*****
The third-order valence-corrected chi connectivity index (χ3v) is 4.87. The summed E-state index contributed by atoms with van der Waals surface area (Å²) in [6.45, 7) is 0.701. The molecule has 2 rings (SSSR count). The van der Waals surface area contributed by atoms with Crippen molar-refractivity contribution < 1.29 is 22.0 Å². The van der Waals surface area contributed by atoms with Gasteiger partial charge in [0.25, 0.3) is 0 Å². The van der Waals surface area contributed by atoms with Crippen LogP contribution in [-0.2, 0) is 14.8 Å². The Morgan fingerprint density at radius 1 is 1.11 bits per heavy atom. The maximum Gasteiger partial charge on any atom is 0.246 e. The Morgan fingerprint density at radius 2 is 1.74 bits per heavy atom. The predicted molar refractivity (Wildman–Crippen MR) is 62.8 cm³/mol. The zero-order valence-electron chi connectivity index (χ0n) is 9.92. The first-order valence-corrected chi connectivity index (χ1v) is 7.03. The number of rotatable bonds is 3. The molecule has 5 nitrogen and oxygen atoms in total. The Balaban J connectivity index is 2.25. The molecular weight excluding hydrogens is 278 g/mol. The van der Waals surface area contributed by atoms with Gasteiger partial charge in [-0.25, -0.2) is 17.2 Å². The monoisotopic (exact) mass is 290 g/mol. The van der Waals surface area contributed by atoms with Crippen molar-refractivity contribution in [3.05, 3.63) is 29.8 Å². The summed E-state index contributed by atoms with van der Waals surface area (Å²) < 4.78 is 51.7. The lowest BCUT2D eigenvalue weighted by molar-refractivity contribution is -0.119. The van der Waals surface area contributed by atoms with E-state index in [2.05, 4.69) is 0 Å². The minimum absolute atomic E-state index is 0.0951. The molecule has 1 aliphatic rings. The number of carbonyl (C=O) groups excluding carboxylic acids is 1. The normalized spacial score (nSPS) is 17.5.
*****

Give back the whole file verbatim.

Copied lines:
The third-order valence-corrected chi connectivity index (χ3v) is 4.87. The summed E-state index contributed by atoms with van der Waals surface area (Å²) in [6.45, 7) is 0.701. The molecule has 2 rings (SSSR count). The van der Waals surface area contributed by atoms with Crippen molar-refractivity contribution < 1.29 is 22.0 Å². The van der Waals surface area contributed by atoms with Gasteiger partial charge in [0.25, 0.3) is 0 Å². The van der Waals surface area contributed by atoms with Crippen LogP contribution in [-0.2, 0) is 14.8 Å². The Morgan fingerprint density at radius 1 is 1.11 bits per heavy atom. The maximum Gasteiger partial charge on any atom is 0.246 e. The Morgan fingerprint density at radius 2 is 1.74 bits per heavy atom. The predicted molar refractivity (Wildman–Crippen MR) is 62.8 cm³/mol. The zero-order valence-electron chi connectivity index (χ0n) is 9.92. The first-order valence-corrected chi connectivity index (χ1v) is 7.03. The number of rotatable bonds is 3. The molecule has 5 nitrogen and oxygen atoms in total. The Balaban J connectivity index is 2.25. The molecular weight excluding hydrogens is 278 g/mol. The van der Waals surface area contributed by atoms with Gasteiger partial charge in [-0.25, -0.2) is 17.2 Å². The monoisotopic (exact) mass is 290 g/mol. The van der Waals surface area contributed by atoms with Crippen molar-refractivity contribution in [3.05, 3.63) is 29.8 Å². The summed E-state index contributed by atoms with van der Waals surface area (Å²) < 4.78 is 51.7. The lowest BCUT2D eigenvalue weighted by molar-refractivity contribution is -0.119. The van der Waals surface area contributed by atoms with E-state index in [2.05, 4.69) is 0 Å². The minimum absolute atomic E-state index is 0.0951. The molecule has 1 aliphatic rings. The number of carbonyl (C=O) groups excluding carboxylic acids is 1. The normalized spacial score (nSPS) is 17.5.